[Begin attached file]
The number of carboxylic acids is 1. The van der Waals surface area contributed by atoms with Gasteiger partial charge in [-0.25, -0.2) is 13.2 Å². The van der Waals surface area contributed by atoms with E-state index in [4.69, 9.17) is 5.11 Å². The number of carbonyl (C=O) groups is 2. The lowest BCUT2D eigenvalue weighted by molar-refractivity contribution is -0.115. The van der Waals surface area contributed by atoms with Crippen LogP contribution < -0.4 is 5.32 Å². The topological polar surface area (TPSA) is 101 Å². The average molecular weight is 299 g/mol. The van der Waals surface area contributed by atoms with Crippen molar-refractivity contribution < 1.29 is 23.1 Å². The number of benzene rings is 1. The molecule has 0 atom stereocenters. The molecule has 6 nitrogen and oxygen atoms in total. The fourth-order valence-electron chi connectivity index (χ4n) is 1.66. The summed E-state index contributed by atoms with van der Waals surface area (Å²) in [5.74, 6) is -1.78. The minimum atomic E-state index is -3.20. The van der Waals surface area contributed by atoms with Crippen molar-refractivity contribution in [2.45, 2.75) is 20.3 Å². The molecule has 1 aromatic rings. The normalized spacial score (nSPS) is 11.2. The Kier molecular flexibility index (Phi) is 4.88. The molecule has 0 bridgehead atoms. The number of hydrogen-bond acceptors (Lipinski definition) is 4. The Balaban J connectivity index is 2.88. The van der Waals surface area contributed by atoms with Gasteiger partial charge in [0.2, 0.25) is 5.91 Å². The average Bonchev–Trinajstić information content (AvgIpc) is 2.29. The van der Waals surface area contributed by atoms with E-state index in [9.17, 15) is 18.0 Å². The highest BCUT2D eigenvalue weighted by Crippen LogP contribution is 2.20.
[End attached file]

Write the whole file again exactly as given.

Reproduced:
The number of carboxylic acids is 1. The van der Waals surface area contributed by atoms with Gasteiger partial charge in [-0.25, -0.2) is 13.2 Å². The van der Waals surface area contributed by atoms with E-state index in [4.69, 9.17) is 5.11 Å². The number of carbonyl (C=O) groups is 2. The lowest BCUT2D eigenvalue weighted by molar-refractivity contribution is -0.115. The van der Waals surface area contributed by atoms with Crippen LogP contribution < -0.4 is 5.32 Å². The topological polar surface area (TPSA) is 101 Å². The average molecular weight is 299 g/mol. The van der Waals surface area contributed by atoms with Crippen molar-refractivity contribution < 1.29 is 23.1 Å². The number of benzene rings is 1. The molecule has 0 atom stereocenters. The molecule has 6 nitrogen and oxygen atoms in total. The fourth-order valence-electron chi connectivity index (χ4n) is 1.66. The summed E-state index contributed by atoms with van der Waals surface area (Å²) in [5.74, 6) is -1.78. The minimum atomic E-state index is -3.20. The van der Waals surface area contributed by atoms with Crippen molar-refractivity contribution in [2.45, 2.75) is 20.3 Å². The molecule has 1 aromatic rings. The normalized spacial score (nSPS) is 11.2. The Kier molecular flexibility index (Phi) is 4.88. The molecule has 0 bridgehead atoms. The number of hydrogen-bond acceptors (Lipinski definition) is 4. The Balaban J connectivity index is 2.88. The van der Waals surface area contributed by atoms with Gasteiger partial charge in [0.2, 0.25) is 5.91 Å². The average Bonchev–Trinajstić information content (AvgIpc) is 2.29. The van der Waals surface area contributed by atoms with E-state index in [9.17, 15) is 18.0 Å². The highest BCUT2D eigenvalue weighted by Crippen LogP contribution is 2.20.